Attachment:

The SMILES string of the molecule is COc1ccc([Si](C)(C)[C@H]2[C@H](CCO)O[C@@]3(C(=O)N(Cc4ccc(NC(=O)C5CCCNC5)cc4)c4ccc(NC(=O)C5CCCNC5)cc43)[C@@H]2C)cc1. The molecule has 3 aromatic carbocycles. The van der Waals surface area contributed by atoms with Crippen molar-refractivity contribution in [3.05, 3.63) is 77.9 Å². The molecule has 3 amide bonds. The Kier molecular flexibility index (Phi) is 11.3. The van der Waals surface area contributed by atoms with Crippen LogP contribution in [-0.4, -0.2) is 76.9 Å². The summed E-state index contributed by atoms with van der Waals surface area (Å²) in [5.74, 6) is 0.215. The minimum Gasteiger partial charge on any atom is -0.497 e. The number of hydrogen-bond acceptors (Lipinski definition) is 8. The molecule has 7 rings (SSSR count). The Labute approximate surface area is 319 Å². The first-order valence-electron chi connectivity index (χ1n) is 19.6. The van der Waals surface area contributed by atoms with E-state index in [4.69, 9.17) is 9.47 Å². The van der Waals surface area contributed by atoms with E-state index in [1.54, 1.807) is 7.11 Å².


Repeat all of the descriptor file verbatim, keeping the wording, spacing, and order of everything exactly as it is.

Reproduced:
The SMILES string of the molecule is COc1ccc([Si](C)(C)[C@H]2[C@H](CCO)O[C@@]3(C(=O)N(Cc4ccc(NC(=O)C5CCCNC5)cc4)c4ccc(NC(=O)C5CCCNC5)cc43)[C@@H]2C)cc1. The molecule has 3 aromatic carbocycles. The van der Waals surface area contributed by atoms with Crippen molar-refractivity contribution in [3.05, 3.63) is 77.9 Å². The molecule has 3 amide bonds. The Kier molecular flexibility index (Phi) is 11.3. The van der Waals surface area contributed by atoms with Crippen LogP contribution in [-0.4, -0.2) is 76.9 Å². The summed E-state index contributed by atoms with van der Waals surface area (Å²) in [5.74, 6) is 0.215. The minimum Gasteiger partial charge on any atom is -0.497 e. The number of hydrogen-bond acceptors (Lipinski definition) is 8. The molecule has 7 rings (SSSR count). The Labute approximate surface area is 319 Å². The first-order valence-electron chi connectivity index (χ1n) is 19.6. The van der Waals surface area contributed by atoms with E-state index in [4.69, 9.17) is 9.47 Å². The van der Waals surface area contributed by atoms with E-state index in [1.54, 1.807) is 7.11 Å².